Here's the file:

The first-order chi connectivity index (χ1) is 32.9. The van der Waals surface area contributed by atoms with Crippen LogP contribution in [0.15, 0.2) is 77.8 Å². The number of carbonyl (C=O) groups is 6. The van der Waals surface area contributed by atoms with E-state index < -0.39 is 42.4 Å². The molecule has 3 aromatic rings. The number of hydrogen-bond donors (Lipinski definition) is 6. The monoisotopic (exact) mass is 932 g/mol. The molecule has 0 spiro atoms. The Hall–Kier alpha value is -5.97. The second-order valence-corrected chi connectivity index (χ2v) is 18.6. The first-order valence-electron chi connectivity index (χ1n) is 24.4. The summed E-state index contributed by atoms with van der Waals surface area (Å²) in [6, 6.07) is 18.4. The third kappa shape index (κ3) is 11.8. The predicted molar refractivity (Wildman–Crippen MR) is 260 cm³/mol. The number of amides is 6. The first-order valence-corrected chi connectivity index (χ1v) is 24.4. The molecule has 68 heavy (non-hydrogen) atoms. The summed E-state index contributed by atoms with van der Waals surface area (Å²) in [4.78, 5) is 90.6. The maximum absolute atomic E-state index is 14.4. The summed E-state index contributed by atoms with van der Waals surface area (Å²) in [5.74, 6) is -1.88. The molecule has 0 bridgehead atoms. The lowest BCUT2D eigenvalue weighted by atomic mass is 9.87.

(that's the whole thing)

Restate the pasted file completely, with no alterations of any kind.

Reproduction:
The first-order chi connectivity index (χ1) is 32.9. The van der Waals surface area contributed by atoms with Crippen LogP contribution in [0.15, 0.2) is 77.8 Å². The number of carbonyl (C=O) groups is 6. The van der Waals surface area contributed by atoms with E-state index < -0.39 is 42.4 Å². The molecule has 3 aromatic rings. The number of hydrogen-bond donors (Lipinski definition) is 6. The monoisotopic (exact) mass is 932 g/mol. The molecule has 0 spiro atoms. The Hall–Kier alpha value is -5.97. The second-order valence-corrected chi connectivity index (χ2v) is 18.6. The first-order valence-electron chi connectivity index (χ1n) is 24.4. The summed E-state index contributed by atoms with van der Waals surface area (Å²) in [6, 6.07) is 18.4. The third kappa shape index (κ3) is 11.8. The predicted molar refractivity (Wildman–Crippen MR) is 260 cm³/mol. The number of amides is 6. The first-order valence-corrected chi connectivity index (χ1v) is 24.4. The molecule has 68 heavy (non-hydrogen) atoms. The summed E-state index contributed by atoms with van der Waals surface area (Å²) in [4.78, 5) is 90.6. The maximum absolute atomic E-state index is 14.4. The summed E-state index contributed by atoms with van der Waals surface area (Å²) in [5.74, 6) is -1.88. The molecule has 0 bridgehead atoms. The lowest BCUT2D eigenvalue weighted by atomic mass is 9.87.